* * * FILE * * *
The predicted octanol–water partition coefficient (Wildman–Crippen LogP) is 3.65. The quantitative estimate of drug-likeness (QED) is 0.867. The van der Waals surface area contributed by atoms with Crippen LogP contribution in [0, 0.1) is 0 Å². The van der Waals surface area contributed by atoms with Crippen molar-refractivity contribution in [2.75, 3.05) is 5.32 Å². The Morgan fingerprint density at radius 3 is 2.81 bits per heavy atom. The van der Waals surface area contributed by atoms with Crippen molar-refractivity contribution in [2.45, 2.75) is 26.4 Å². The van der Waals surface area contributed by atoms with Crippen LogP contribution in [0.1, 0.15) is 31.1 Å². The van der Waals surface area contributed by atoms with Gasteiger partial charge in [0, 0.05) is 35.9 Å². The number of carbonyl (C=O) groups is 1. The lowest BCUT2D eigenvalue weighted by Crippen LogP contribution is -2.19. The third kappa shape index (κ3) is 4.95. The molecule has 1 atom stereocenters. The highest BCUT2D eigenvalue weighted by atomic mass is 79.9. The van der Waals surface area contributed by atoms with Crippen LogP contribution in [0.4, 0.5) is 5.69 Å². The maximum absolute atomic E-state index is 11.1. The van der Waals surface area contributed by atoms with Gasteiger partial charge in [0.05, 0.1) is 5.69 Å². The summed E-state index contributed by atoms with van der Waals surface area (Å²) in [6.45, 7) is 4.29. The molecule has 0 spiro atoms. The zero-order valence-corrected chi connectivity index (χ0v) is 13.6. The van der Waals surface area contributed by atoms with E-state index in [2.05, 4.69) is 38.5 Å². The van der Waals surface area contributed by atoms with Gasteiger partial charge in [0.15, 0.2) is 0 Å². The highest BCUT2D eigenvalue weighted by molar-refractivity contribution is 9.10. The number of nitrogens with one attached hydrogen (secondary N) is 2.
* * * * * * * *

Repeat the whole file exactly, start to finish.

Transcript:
The predicted octanol–water partition coefficient (Wildman–Crippen LogP) is 3.65. The quantitative estimate of drug-likeness (QED) is 0.867. The van der Waals surface area contributed by atoms with Crippen LogP contribution in [0, 0.1) is 0 Å². The van der Waals surface area contributed by atoms with Crippen molar-refractivity contribution in [2.75, 3.05) is 5.32 Å². The Morgan fingerprint density at radius 3 is 2.81 bits per heavy atom. The van der Waals surface area contributed by atoms with Crippen molar-refractivity contribution in [2.45, 2.75) is 26.4 Å². The van der Waals surface area contributed by atoms with Crippen LogP contribution in [0.1, 0.15) is 31.1 Å². The van der Waals surface area contributed by atoms with Gasteiger partial charge in [0, 0.05) is 35.9 Å². The number of carbonyl (C=O) groups is 1. The lowest BCUT2D eigenvalue weighted by Crippen LogP contribution is -2.19. The third kappa shape index (κ3) is 4.95. The molecule has 1 atom stereocenters. The highest BCUT2D eigenvalue weighted by atomic mass is 79.9. The van der Waals surface area contributed by atoms with Crippen LogP contribution in [0.4, 0.5) is 5.69 Å². The maximum absolute atomic E-state index is 11.1. The van der Waals surface area contributed by atoms with Gasteiger partial charge in [0.05, 0.1) is 5.69 Å². The summed E-state index contributed by atoms with van der Waals surface area (Å²) in [6.45, 7) is 4.29. The molecule has 0 spiro atoms. The zero-order valence-corrected chi connectivity index (χ0v) is 13.6. The van der Waals surface area contributed by atoms with E-state index in [2.05, 4.69) is 38.5 Å². The van der Waals surface area contributed by atoms with Gasteiger partial charge in [0.15, 0.2) is 0 Å². The highest BCUT2D eigenvalue weighted by molar-refractivity contribution is 9.10. The number of nitrogens with one attached hydrogen (secondary N) is 2.